You are surely worth your salt. Salt is the essential source of the mineral sodium. Sodium chloride, the chemical name for common salt, contains 39 per cent of sodium, an element which never occurs in free form in nature. It is found in an associated form with many minerals especially in plentiful amounts with chlorine.
The body of a healthy person weighing about 65 kg contains 256g of sodium chloride. Of this the major part, just over half, is in the extra-cellular fluid. About 96g is in bone and less than 32g in the cells.
Sodium is the most abundant: chemical in the extra-cellular fluid of the body. It acts with other electrolytes, especially potassium, in the intracellular fluid, to regulate the osmotic pressure and maintain a proper water balance within the body. It is a major factor in maintaining acid base equilibrium, in transmitting nerve impulses, and in relaxing muscles.
It is also required for glucose absorption and for the transport of other nutrients across cell membranes. Sodium can help prevent catarrh. It promotes a clear brain, resulting in a better disposition and less mental fatigue. Because of its influence on calcium, sodium can also help dissolve any stones forming within the body.
It is also essential for the production of hydrochloric acid in the stomach and plays a part in many other glandular secretions. There is some natural salt in every food we eat. Vegetable foods rich in sodium are celery, cucumbers, watermelon, lemons, oranges, grapefruit, beet-tops, cabbage, lettuce, corn, lady’s fingers, apple, berries, pears, squash, pumpkin, peaches, lentils, almonds and walnuts. Animal food sources include shell fish, lean beef, kidney, bacon and cheese.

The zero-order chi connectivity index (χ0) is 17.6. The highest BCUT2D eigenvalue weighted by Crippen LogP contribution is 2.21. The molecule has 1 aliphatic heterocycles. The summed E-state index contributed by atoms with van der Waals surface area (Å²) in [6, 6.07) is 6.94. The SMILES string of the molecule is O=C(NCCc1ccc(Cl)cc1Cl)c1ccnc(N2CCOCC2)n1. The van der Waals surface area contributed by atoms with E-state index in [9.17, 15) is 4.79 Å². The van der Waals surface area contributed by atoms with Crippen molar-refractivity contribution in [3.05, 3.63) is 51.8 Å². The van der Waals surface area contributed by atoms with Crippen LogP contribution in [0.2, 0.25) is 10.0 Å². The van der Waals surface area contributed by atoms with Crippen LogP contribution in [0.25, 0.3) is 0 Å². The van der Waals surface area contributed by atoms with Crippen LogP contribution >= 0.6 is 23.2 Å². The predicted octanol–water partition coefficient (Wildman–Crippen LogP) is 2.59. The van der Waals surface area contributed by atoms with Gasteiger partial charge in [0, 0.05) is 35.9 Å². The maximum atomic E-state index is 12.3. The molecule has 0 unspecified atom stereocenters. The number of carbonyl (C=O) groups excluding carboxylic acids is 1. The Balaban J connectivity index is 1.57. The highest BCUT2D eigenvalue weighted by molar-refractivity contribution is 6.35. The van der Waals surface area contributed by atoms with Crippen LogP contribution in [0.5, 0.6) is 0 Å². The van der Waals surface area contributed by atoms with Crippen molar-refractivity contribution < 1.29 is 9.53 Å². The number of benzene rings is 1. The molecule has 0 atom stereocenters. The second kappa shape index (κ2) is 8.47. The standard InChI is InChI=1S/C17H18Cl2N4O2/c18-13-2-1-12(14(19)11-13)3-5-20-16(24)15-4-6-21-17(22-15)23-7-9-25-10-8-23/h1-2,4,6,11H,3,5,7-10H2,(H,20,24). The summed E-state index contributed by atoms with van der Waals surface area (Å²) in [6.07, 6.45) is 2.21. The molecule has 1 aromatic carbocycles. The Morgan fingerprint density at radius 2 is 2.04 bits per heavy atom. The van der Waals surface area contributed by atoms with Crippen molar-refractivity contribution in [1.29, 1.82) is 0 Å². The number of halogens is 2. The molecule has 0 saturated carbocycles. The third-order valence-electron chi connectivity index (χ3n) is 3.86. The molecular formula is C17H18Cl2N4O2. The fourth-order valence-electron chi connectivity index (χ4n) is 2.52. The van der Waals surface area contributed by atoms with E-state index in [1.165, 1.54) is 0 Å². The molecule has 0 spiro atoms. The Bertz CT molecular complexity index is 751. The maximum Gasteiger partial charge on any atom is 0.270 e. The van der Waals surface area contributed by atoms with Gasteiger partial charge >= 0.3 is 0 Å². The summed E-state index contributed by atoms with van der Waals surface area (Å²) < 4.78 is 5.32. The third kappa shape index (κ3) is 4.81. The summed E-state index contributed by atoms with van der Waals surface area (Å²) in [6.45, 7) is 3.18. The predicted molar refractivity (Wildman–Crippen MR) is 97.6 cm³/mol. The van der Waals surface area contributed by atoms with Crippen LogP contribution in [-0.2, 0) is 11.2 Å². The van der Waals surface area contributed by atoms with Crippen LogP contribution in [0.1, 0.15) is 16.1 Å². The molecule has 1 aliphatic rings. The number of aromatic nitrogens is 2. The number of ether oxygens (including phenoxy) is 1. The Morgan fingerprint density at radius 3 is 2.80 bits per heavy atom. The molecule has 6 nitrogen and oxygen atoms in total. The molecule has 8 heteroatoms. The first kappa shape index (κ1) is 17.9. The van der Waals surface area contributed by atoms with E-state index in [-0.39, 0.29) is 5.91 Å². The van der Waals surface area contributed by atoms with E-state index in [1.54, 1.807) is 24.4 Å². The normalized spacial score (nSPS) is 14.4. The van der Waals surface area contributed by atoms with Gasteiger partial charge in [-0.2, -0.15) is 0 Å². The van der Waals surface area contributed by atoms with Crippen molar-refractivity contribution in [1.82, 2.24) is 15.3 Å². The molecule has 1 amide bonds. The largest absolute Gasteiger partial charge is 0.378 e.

The sodium chloride requirements for persons living in the tropics have been estimated at 10g to 15g per day for adults who are engaged in light work and 15g to 20g for those engaged in hard work. The requirements of children are from five to 10g and those for adolescent boys and girls from 10g to 25g. Both deficiency and excess of salt may produce adverse effects o the human body.
Deficiencies of sodium are, however, rare and may be caused by excessive sweating, prolonged use of diuretics, or chronic diarrhea. Deficiency may lead to nausea, muscular weakness, heat exhaustion, mental apathy and respiratory failure.
Over-supply of sodium is a more common problem because of overuse of dietary sodium chloride or common salt. Too much sodium may lead to water retention, high blood pressure, stomach ulcers, stomach cancer, hardening of arteries and heart disease.
In case of mild deficiency of sodium chloride, taking a teaspoon of common salt in one half liter of water or any fruit juice quickly restores the health. In severe conditions, however, administration of sodium chloride in the form of normal saline by intravenous drip may be restored to.
The adverse effects of excessive use of sodium chloride can be rectified by avoiding the use of common salt.